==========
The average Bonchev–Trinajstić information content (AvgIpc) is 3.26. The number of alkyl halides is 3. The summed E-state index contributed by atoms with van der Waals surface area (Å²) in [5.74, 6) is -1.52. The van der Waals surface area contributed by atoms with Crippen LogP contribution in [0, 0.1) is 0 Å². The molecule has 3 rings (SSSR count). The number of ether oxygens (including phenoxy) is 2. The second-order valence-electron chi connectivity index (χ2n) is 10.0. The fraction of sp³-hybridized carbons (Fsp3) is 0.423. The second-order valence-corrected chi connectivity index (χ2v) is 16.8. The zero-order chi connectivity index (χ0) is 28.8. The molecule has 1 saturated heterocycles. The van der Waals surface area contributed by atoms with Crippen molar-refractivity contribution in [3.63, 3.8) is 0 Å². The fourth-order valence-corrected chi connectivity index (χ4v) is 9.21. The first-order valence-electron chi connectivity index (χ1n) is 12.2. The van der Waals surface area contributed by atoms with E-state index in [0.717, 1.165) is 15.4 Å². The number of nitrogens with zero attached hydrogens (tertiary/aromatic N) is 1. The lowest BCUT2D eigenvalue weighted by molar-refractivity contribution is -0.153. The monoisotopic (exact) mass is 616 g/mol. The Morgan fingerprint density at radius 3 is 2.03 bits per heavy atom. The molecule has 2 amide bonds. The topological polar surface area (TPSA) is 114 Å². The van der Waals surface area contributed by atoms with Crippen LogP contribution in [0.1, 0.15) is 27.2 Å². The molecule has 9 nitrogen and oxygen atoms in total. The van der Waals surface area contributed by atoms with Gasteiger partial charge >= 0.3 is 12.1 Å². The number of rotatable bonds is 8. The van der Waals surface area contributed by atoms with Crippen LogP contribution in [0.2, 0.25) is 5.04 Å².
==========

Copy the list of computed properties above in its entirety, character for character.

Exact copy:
The average Bonchev–Trinajstić information content (AvgIpc) is 3.26. The number of alkyl halides is 3. The summed E-state index contributed by atoms with van der Waals surface area (Å²) in [5.74, 6) is -1.52. The van der Waals surface area contributed by atoms with Crippen LogP contribution in [0, 0.1) is 0 Å². The molecule has 3 rings (SSSR count). The number of ether oxygens (including phenoxy) is 2. The second-order valence-electron chi connectivity index (χ2n) is 10.0. The fraction of sp³-hybridized carbons (Fsp3) is 0.423. The second-order valence-corrected chi connectivity index (χ2v) is 16.8. The zero-order chi connectivity index (χ0) is 28.8. The molecule has 1 saturated heterocycles. The van der Waals surface area contributed by atoms with Crippen molar-refractivity contribution in [3.63, 3.8) is 0 Å². The fourth-order valence-corrected chi connectivity index (χ4v) is 9.21. The first-order valence-electron chi connectivity index (χ1n) is 12.2. The van der Waals surface area contributed by atoms with E-state index in [0.717, 1.165) is 15.4 Å². The number of nitrogens with zero attached hydrogens (tertiary/aromatic N) is 1. The lowest BCUT2D eigenvalue weighted by molar-refractivity contribution is -0.153. The monoisotopic (exact) mass is 616 g/mol. The Morgan fingerprint density at radius 3 is 2.03 bits per heavy atom. The molecule has 2 amide bonds. The topological polar surface area (TPSA) is 114 Å². The van der Waals surface area contributed by atoms with Crippen LogP contribution in [0.1, 0.15) is 27.2 Å². The molecule has 9 nitrogen and oxygen atoms in total. The van der Waals surface area contributed by atoms with Gasteiger partial charge >= 0.3 is 12.1 Å². The number of rotatable bonds is 8. The van der Waals surface area contributed by atoms with Crippen LogP contribution in [0.2, 0.25) is 5.04 Å².